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New 5-in-1 Vaccine May Reduce Number of Pediatric Shots

By as many as one-third

Please note: This article was published more than one year ago. The facts and conclusions presented may have since changed and may no longer be accurate. And "More information" links may no longer work. Questions about personal health should always be referred to a physician or other health care professional.

MONDAY, June 23, 2008 (HealthDay News) -- The U.S. Food and Drug Administration has approved Sanofi Pasteur's Pentacel combination vaccine for children, the company said Monday.

Approved as a four-dose series at 2, 4, 6 and 15 to 18 months of age, it protects against diphtheria, tetanus, whooping cough (pertussis), polio, and influenza type B. Use of the vaccine could reduce the number of injections children get before they are 18 months old by as many as one-third -- from 23 shots to 16, Sanofi said in a statement.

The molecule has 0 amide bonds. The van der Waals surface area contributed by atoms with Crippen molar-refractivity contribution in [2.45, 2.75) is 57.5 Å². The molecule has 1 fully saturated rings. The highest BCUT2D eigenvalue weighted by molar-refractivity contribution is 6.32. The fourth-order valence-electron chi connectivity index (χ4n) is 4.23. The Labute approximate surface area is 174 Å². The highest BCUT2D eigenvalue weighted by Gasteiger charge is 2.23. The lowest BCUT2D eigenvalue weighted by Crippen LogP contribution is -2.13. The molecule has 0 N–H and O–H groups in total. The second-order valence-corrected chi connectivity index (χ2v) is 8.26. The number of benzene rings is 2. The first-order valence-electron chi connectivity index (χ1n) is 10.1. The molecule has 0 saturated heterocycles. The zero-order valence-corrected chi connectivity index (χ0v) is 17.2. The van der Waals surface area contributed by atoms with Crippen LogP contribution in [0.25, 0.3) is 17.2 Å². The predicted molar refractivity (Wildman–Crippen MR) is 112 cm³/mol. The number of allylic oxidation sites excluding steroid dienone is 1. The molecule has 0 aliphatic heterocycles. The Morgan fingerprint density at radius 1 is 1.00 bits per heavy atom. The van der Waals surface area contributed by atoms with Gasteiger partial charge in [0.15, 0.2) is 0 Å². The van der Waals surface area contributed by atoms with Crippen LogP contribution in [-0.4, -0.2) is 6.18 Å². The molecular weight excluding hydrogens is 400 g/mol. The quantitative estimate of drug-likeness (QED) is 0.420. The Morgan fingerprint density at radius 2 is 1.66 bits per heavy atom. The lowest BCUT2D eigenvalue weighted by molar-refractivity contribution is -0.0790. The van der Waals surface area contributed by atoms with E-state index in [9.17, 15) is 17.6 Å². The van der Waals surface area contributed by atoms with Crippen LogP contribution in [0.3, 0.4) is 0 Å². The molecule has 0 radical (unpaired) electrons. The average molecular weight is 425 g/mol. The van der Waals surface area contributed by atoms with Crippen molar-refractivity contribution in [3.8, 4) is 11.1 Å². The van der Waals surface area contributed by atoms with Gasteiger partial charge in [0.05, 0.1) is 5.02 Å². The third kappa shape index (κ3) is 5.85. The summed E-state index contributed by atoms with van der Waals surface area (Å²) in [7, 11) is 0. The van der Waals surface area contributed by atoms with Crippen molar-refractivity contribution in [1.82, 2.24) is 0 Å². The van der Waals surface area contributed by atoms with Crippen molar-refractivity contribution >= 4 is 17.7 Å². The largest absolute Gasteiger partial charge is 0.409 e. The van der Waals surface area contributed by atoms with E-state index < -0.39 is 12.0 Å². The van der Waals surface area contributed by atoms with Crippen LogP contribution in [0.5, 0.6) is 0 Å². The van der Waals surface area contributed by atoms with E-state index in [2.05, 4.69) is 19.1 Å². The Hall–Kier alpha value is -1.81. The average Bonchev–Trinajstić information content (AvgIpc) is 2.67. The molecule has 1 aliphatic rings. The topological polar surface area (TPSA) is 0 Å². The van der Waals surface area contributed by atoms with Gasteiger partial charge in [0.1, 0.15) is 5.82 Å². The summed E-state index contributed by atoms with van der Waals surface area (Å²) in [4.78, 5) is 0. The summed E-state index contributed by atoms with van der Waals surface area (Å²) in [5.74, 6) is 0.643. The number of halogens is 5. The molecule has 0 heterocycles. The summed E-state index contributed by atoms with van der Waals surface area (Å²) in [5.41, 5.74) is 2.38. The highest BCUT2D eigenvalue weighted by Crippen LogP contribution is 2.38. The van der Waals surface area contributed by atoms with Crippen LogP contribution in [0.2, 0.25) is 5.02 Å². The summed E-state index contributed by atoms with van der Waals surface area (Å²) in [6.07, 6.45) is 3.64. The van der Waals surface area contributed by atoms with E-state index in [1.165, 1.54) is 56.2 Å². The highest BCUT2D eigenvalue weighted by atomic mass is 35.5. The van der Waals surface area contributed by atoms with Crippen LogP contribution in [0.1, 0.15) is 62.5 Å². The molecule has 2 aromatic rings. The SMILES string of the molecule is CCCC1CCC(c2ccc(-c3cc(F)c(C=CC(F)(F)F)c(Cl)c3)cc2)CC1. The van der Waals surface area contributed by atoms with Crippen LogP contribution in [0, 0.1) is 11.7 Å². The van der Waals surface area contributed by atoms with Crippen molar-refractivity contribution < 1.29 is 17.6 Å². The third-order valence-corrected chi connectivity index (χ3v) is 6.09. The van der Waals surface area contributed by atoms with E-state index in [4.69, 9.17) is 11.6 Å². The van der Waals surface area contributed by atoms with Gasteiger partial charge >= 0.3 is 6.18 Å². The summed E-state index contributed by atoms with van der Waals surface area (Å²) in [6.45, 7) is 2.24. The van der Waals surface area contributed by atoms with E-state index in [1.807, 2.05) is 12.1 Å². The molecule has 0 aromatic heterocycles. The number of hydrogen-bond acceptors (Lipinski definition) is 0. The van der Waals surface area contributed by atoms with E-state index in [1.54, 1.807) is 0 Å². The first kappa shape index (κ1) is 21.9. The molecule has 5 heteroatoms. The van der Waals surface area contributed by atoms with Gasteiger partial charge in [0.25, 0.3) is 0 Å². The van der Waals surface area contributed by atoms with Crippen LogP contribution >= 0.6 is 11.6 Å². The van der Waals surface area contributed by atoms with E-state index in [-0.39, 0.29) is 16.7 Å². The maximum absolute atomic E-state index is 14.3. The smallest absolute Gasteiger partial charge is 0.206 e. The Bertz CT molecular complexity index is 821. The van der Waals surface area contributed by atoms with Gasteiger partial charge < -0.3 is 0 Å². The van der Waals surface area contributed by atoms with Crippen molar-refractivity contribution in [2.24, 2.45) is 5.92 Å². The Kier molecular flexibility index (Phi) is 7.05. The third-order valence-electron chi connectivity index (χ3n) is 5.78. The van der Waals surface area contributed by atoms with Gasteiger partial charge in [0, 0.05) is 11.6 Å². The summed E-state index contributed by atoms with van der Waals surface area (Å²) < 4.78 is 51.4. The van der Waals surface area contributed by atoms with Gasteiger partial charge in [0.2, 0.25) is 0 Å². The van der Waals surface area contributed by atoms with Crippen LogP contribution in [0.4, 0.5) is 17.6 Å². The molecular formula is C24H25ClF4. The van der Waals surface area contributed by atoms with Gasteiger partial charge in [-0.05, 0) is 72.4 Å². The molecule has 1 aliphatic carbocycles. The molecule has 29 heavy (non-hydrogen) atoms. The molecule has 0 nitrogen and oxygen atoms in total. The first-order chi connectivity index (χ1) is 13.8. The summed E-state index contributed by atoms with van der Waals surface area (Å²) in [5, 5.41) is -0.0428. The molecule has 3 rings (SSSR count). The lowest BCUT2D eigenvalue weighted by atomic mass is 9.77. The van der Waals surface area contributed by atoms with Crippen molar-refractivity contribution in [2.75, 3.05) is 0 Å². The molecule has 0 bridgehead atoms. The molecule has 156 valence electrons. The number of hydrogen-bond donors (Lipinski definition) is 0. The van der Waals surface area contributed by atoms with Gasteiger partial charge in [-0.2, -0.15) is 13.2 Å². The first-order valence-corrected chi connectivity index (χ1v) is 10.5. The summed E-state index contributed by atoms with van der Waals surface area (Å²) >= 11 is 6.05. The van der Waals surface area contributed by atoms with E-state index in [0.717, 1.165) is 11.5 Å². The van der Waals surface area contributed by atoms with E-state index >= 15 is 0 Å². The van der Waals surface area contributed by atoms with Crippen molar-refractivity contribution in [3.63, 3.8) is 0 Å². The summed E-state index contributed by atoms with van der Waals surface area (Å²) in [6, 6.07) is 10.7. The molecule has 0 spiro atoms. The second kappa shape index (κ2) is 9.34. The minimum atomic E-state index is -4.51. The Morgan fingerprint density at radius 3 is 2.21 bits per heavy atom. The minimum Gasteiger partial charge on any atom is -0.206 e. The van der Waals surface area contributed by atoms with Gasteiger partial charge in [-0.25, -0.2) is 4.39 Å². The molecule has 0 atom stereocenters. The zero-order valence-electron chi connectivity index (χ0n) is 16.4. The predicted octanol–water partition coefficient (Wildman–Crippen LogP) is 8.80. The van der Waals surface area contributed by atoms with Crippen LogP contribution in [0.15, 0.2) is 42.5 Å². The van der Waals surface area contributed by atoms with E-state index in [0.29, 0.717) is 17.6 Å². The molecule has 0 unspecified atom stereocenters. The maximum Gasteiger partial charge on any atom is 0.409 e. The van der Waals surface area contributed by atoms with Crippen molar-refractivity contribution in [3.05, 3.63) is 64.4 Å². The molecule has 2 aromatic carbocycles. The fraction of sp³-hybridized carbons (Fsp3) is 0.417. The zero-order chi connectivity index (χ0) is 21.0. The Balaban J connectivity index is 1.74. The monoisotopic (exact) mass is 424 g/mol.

The vaccine was clinically tested among more than 5,000 children. Adverse reactions included injection site redness, swelling, fever, fussiness, and crying.

The vaccine should not be administered to infants who developed Guillain-Barré syndrome after a prior tetanus vaccine, or if a serious adverse reaction was noted after a prior whooping cough vaccine, the company said.

More information

The FDA has more information about this approval.


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